administrator did not respond, and there was no appeal of the matter to the

Fourth Circuit Court of Appeals.
 
 

Eventually, Law Firm elected to file a claim against the estate for

attorneys' fees in connection with the procurement of the state tax refund.

It sought one-third of the $30,650 state tax refund. The estate denied it was

liable for any attorneys' fees. Law Firm presented four alternate theories to

the probate court to justify its claim to attorneys' fees: (1) an express

contract was created through the correspondence to the administrator (August

23, 1988; September 27, 1988) and the call of the attorney for the estate to
 

p. 15


THE ESTATE OF JONES
 

Law Firm; (2) an implied contract was created by notice to the estate through

Law Firm's correspondence which evidenced its efforts to secure a refund, and

the failure of the estate to object to such actions: (3) Law Firm acted as

authorized agent of Accounting Firm, which had began given a power of

attorney by the estate; and (4) Law Firm was owed fees under the equitable

doctrine of quantum meruit.
 

The probate court disallowed the claim. First, it found that the express

contract included the contingency of success in federal district court. Law

Firm was not successful in that action; therefore, it could not seek to reform

the contract.
 

Second, the probate court found that Law Firm should not be allowed

to recover on an implied contract basis. Nearly all of Law Firm's

correspondence about this matter was directed to Accounting Firm, not to the

estate. Moreover, there was a potential conflict between the interests of the

estate and those of Accounting Firm. The court noted that a lawyer may

represent clients with adverse interests only with the consent of each client

after full disclosure of the possible effects of such representation. See In re

Anonymous Member of the S.C. Bar, 315 S.C. 141, 432 S.E.2d 467 (1993).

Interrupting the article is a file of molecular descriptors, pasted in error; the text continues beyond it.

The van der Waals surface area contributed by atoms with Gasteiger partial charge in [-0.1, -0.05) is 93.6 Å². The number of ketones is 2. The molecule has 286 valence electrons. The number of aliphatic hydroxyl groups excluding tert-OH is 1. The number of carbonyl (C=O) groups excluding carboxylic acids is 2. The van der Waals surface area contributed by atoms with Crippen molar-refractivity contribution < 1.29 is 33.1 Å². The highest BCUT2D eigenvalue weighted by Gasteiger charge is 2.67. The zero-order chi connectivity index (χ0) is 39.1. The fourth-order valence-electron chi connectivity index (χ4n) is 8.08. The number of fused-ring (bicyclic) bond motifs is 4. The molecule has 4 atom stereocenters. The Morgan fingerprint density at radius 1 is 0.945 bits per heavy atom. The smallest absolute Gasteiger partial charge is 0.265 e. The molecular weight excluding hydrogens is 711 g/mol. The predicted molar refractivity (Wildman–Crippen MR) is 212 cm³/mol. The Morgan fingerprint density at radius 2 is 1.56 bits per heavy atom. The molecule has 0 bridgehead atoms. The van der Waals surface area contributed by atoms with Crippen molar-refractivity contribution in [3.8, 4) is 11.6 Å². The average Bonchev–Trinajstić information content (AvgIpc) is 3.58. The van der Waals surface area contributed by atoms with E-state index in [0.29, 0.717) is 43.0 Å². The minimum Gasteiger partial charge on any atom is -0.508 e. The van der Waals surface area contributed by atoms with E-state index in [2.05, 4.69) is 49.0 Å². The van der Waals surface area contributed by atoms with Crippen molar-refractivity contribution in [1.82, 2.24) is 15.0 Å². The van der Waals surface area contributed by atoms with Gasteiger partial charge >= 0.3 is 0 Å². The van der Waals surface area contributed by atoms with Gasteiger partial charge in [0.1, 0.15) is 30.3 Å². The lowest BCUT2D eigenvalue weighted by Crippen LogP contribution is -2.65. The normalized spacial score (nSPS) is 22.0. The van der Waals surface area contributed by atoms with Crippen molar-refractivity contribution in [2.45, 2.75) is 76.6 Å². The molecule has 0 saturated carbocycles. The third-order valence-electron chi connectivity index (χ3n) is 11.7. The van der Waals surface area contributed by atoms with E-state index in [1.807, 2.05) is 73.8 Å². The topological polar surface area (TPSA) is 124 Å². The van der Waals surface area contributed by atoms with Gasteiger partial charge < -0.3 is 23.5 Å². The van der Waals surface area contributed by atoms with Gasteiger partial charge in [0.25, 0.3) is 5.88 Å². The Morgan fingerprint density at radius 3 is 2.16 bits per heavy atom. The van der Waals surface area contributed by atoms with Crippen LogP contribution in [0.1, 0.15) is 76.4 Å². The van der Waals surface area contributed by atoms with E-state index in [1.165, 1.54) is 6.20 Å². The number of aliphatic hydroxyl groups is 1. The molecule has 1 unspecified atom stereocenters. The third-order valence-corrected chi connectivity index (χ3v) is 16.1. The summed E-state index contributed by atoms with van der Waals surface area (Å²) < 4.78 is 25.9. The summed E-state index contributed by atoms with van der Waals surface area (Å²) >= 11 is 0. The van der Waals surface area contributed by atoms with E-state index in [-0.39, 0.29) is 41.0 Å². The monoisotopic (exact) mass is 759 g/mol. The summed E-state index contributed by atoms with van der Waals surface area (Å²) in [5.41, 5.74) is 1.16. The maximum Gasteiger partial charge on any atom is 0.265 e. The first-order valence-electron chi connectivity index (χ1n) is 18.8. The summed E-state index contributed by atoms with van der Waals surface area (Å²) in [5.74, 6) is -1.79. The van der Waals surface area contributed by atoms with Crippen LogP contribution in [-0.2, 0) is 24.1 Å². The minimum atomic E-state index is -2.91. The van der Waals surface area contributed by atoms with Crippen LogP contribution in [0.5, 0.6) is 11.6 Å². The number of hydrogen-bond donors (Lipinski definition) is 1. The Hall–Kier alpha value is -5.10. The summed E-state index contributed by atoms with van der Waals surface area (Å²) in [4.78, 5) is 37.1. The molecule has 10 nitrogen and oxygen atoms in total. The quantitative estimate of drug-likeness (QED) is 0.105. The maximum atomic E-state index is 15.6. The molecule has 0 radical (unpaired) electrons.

This conflict was not disclosed to the estate.
 

Third, the probate court considered Law Firm's power of attorney

arguments The estate had given a power of attorney to Accounting Firm to

act on its behalf. Accounting Firm in turn had given Law Firm a power of

attorney to act on its behalf. After analyzing the relevant documents, the

probate court concluded that the power of attorney given to Accounting Firm

did not authorize it to hire anyone else; nor was the estate aware that its

power of attorney was being used to hire Law Firm.
 

Finally, the probate court found that the elements of quantum meruit

had not been satisfied: The services were not performed under such

circumstances as would have reasonably notified the estate that Law Firm

expected to be paid for its services by the estate, as opposed to Accounting

Firm. Accordingly, the court disallowed Law Firm's claim for attorneys' fees.
 

Law Firm appealed to the circuit court, which then reversed the

holding of the probate court. The circuit court's order addressed only one

issue, namely, quantum meruit. The court did not consider Law Firm's other

theories for seeking fees. The estate appealed, and in an unpublished

opinion, the Court of Appeals affirmed in result. In re Estate of Frank

Preston Jones, Jr., Op. No. 96-UP-330 (S.C. Ct. App. filed October 29, 1996).
 

p. 16


THE ESTATE OF JONES
 
 

It found that there was not a basis for awarding fees under quantum meruit;

however, it held that the parties had entered into an express contract, the

terms of which were set out in the August 23, 1988 letter to the

administrator. This Court granted the estate's petition for a writ of certiorari

to review a single question:
 

Did the Court of Appeals err in failing to find the express
contract was contingent upon the successful recovery of a tax
refund in federal court?

Law/Analysis

 The estate argues that the contract between Law Firm and the estate

was contingent on the recovery of a tax refund in federal court. We agree.
 

The contractual provision between the parties must be read within the

broader context of Law Firm's August 23, 1988 letter to the estate. The

letter, authored by Law Firm's senior partner Wesley Walker, states that Mac

Walters, an attorney with Law Firm, has done considerable work on and was

instrumental in obtaining the refund from the S.C. Tax Commission. It

further states:


You are aware that Mac Walters submitted a statement for
services to the interested parties but no one appears to have any
interest in making payment. I will not belabor in this letter all
the work that has been done but I must say that -- like any
other law firm or individual lawyer practitioner would be -- we
are not very happy about not being compensated for our services.
In lieu of recounting cur labors and services, I propose in this
letter a plan for further procedure which will please everyone if
we are successful in a refund action against the United States
(IRS) in Federal District Court.

In view of the extensive work previously done by Mac Walters in
this case, we feel that we are in a position. to recommend
proceeding with a ref',and action in the United States District
Court . . . .We believe that we are well qualified to go forward
with this matter and with an appropriate compensation
agreement, we are prepared to proceed forthwith.